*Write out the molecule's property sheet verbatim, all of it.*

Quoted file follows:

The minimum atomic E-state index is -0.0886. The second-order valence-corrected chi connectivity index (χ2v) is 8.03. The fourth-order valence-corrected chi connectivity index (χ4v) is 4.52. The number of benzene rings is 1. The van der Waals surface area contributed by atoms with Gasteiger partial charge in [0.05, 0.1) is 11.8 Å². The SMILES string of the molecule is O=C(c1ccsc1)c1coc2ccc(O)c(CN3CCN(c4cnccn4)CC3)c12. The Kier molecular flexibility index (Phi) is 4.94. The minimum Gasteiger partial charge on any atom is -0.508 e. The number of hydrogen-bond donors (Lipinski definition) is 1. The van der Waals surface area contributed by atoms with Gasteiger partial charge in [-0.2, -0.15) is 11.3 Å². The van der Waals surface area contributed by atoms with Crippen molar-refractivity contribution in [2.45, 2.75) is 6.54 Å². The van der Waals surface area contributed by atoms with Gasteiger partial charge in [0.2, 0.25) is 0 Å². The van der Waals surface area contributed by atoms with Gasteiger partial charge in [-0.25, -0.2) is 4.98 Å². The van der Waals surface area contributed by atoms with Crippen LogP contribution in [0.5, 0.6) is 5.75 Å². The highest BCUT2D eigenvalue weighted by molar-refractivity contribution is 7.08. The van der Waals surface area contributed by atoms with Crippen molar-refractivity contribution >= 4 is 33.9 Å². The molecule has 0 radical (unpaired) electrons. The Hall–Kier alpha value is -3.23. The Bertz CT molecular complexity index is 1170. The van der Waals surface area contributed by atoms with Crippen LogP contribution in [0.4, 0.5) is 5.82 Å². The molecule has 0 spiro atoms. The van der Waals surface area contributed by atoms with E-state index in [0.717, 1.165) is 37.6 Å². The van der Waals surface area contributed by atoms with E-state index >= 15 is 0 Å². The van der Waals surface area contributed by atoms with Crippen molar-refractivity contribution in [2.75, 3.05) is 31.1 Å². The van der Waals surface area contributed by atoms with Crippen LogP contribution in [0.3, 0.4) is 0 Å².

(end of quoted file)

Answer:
The minimum atomic E-state index is -0.0886. The second-order valence-corrected chi connectivity index (χ2v) is 8.03. The fourth-order valence-corrected chi connectivity index (χ4v) is 4.52. The number of benzene rings is 1. The van der Waals surface area contributed by atoms with Gasteiger partial charge in [0.05, 0.1) is 11.8 Å². The SMILES string of the molecule is O=C(c1ccsc1)c1coc2ccc(O)c(CN3CCN(c4cnccn4)CC3)c12. The Kier molecular flexibility index (Phi) is 4.94. The minimum Gasteiger partial charge on any atom is -0.508 e. The number of hydrogen-bond donors (Lipinski definition) is 1. The van der Waals surface area contributed by atoms with Gasteiger partial charge in [-0.2, -0.15) is 11.3 Å². The van der Waals surface area contributed by atoms with Crippen molar-refractivity contribution in [2.45, 2.75) is 6.54 Å². The van der Waals surface area contributed by atoms with Gasteiger partial charge in [0.2, 0.25) is 0 Å². The van der Waals surface area contributed by atoms with Gasteiger partial charge in [-0.25, -0.2) is 4.98 Å². The van der Waals surface area contributed by atoms with Crippen LogP contribution in [0.5, 0.6) is 5.75 Å². The highest BCUT2D eigenvalue weighted by molar-refractivity contribution is 7.08. The van der Waals surface area contributed by atoms with Crippen molar-refractivity contribution >= 4 is 33.9 Å². The molecule has 0 radical (unpaired) electrons. The Hall–Kier alpha value is -3.23. The Bertz CT molecular complexity index is 1170. The van der Waals surface area contributed by atoms with Crippen LogP contribution in [0.4, 0.5) is 5.82 Å². The molecule has 0 spiro atoms. The van der Waals surface area contributed by atoms with E-state index in [0.717, 1.165) is 37.6 Å². The van der Waals surface area contributed by atoms with E-state index >= 15 is 0 Å². The van der Waals surface area contributed by atoms with Crippen molar-refractivity contribution in [2.75, 3.05) is 31.1 Å². The van der Waals surface area contributed by atoms with Crippen LogP contribution in [0.3, 0.4) is 0 Å².